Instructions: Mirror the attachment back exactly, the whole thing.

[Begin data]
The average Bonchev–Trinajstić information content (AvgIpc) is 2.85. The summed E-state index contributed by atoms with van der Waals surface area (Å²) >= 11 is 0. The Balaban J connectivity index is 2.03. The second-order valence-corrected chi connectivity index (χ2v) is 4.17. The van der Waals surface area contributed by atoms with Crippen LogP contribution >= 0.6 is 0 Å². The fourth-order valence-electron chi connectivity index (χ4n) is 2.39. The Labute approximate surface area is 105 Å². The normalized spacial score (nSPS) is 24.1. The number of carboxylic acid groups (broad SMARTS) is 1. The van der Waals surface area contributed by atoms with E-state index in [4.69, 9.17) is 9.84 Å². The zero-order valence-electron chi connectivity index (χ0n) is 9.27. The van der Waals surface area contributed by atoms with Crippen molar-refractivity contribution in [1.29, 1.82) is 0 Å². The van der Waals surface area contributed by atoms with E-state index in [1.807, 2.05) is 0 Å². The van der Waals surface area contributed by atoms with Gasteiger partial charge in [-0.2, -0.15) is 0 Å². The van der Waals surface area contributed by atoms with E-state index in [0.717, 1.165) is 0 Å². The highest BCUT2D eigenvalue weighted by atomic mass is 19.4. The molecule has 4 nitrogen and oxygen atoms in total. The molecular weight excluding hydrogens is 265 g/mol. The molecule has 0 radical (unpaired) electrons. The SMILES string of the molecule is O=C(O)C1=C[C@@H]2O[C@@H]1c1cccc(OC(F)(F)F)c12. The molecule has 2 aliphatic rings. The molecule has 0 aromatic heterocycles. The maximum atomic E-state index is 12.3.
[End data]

The average Bonchev–Trinajstić information content (AvgIpc) is 2.85. The summed E-state index contributed by atoms with van der Waals surface area (Å²) >= 11 is 0. The Balaban J connectivity index is 2.03. The second-order valence-corrected chi connectivity index (χ2v) is 4.17. The van der Waals surface area contributed by atoms with Crippen LogP contribution >= 0.6 is 0 Å². The fourth-order valence-electron chi connectivity index (χ4n) is 2.39. The Labute approximate surface area is 105 Å². The normalized spacial score (nSPS) is 24.1. The number of carboxylic acid groups (broad SMARTS) is 1. The van der Waals surface area contributed by atoms with E-state index in [4.69, 9.17) is 9.84 Å². The zero-order valence-electron chi connectivity index (χ0n) is 9.27. The van der Waals surface area contributed by atoms with Crippen molar-refractivity contribution in [1.29, 1.82) is 0 Å². The van der Waals surface area contributed by atoms with E-state index in [1.807, 2.05) is 0 Å². The van der Waals surface area contributed by atoms with Gasteiger partial charge in [-0.2, -0.15) is 0 Å². The van der Waals surface area contributed by atoms with E-state index in [0.717, 1.165) is 0 Å². The highest BCUT2D eigenvalue weighted by atomic mass is 19.4. The molecule has 4 nitrogen and oxygen atoms in total. The molecular weight excluding hydrogens is 265 g/mol. The molecule has 0 radical (unpaired) electrons. The SMILES string of the molecule is O=C(O)C1=C[C@@H]2O[C@@H]1c1cccc(OC(F)(F)F)c12. The molecule has 2 aliphatic rings. The molecule has 0 aromatic heterocycles. The maximum atomic E-state index is 12.3.